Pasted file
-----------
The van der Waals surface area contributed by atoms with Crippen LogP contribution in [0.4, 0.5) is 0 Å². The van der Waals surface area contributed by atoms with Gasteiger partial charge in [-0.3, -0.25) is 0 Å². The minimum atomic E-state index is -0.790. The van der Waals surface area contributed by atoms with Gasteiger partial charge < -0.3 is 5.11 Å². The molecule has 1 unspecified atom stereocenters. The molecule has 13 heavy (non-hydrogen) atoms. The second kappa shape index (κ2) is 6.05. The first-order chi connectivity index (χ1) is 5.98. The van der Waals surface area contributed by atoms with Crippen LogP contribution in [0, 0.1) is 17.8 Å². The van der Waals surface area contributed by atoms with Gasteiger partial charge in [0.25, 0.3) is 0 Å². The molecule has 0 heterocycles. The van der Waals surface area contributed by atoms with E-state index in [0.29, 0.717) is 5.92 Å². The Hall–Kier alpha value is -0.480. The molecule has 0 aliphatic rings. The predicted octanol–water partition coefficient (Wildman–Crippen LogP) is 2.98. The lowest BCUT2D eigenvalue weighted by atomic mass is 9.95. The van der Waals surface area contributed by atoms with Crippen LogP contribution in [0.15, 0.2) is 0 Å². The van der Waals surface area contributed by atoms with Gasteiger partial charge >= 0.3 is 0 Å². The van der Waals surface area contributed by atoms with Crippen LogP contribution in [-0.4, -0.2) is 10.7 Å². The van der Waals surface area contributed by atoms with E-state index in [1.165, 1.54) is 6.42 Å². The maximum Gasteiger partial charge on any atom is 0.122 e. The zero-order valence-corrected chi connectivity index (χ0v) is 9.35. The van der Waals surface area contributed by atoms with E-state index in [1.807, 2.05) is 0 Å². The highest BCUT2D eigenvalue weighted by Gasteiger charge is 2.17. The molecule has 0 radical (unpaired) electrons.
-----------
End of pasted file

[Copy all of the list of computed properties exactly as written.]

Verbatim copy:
The van der Waals surface area contributed by atoms with Crippen LogP contribution in [0.4, 0.5) is 0 Å². The van der Waals surface area contributed by atoms with Gasteiger partial charge in [-0.3, -0.25) is 0 Å². The minimum atomic E-state index is -0.790. The van der Waals surface area contributed by atoms with Gasteiger partial charge < -0.3 is 5.11 Å². The molecule has 1 unspecified atom stereocenters. The molecule has 13 heavy (non-hydrogen) atoms. The second kappa shape index (κ2) is 6.05. The first-order chi connectivity index (χ1) is 5.98. The van der Waals surface area contributed by atoms with Crippen LogP contribution in [0, 0.1) is 17.8 Å². The van der Waals surface area contributed by atoms with Gasteiger partial charge in [0.25, 0.3) is 0 Å². The molecule has 0 heterocycles. The van der Waals surface area contributed by atoms with E-state index in [0.29, 0.717) is 5.92 Å². The Hall–Kier alpha value is -0.480. The molecule has 0 aliphatic rings. The predicted octanol–water partition coefficient (Wildman–Crippen LogP) is 2.98. The lowest BCUT2D eigenvalue weighted by atomic mass is 9.95. The van der Waals surface area contributed by atoms with Crippen LogP contribution in [0.15, 0.2) is 0 Å². The van der Waals surface area contributed by atoms with Gasteiger partial charge >= 0.3 is 0 Å². The van der Waals surface area contributed by atoms with Crippen LogP contribution in [-0.4, -0.2) is 10.7 Å². The van der Waals surface area contributed by atoms with E-state index in [1.165, 1.54) is 6.42 Å². The maximum Gasteiger partial charge on any atom is 0.122 e. The zero-order valence-corrected chi connectivity index (χ0v) is 9.35. The van der Waals surface area contributed by atoms with E-state index in [1.807, 2.05) is 0 Å². The highest BCUT2D eigenvalue weighted by Gasteiger charge is 2.17. The molecule has 0 radical (unpaired) electrons.